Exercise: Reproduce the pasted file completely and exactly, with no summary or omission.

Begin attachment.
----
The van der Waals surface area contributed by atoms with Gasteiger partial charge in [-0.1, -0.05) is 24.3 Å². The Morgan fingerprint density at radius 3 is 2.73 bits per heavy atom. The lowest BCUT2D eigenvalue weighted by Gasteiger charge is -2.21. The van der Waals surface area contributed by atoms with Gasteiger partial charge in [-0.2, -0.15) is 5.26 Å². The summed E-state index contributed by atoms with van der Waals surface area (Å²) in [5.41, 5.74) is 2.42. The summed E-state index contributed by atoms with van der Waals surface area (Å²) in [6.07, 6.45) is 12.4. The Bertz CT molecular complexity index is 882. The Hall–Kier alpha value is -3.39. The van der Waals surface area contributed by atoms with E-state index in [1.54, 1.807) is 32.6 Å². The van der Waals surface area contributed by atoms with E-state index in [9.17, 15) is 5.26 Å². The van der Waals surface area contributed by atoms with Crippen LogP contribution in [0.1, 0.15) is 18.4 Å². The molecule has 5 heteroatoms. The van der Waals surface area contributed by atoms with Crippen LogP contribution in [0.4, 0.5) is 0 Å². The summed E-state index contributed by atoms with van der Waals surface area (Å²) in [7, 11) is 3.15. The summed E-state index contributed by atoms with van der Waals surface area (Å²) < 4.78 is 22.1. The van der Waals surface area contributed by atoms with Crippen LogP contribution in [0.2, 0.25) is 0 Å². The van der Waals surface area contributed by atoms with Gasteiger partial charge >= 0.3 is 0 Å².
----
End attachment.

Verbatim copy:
The van der Waals surface area contributed by atoms with Gasteiger partial charge in [-0.1, -0.05) is 24.3 Å². The Morgan fingerprint density at radius 3 is 2.73 bits per heavy atom. The lowest BCUT2D eigenvalue weighted by Gasteiger charge is -2.21. The van der Waals surface area contributed by atoms with Gasteiger partial charge in [-0.2, -0.15) is 5.26 Å². The summed E-state index contributed by atoms with van der Waals surface area (Å²) in [5.41, 5.74) is 2.42. The summed E-state index contributed by atoms with van der Waals surface area (Å²) in [6.07, 6.45) is 12.4. The Bertz CT molecular complexity index is 882. The Hall–Kier alpha value is -3.39. The van der Waals surface area contributed by atoms with E-state index in [1.54, 1.807) is 32.6 Å². The van der Waals surface area contributed by atoms with E-state index in [9.17, 15) is 5.26 Å². The van der Waals surface area contributed by atoms with Crippen LogP contribution in [0.1, 0.15) is 18.4 Å². The molecule has 5 heteroatoms. The van der Waals surface area contributed by atoms with Crippen LogP contribution in [0.4, 0.5) is 0 Å². The summed E-state index contributed by atoms with van der Waals surface area (Å²) in [7, 11) is 3.15. The summed E-state index contributed by atoms with van der Waals surface area (Å²) < 4.78 is 22.1. The van der Waals surface area contributed by atoms with Crippen LogP contribution in [0.2, 0.25) is 0 Å². The van der Waals surface area contributed by atoms with Gasteiger partial charge >= 0.3 is 0 Å².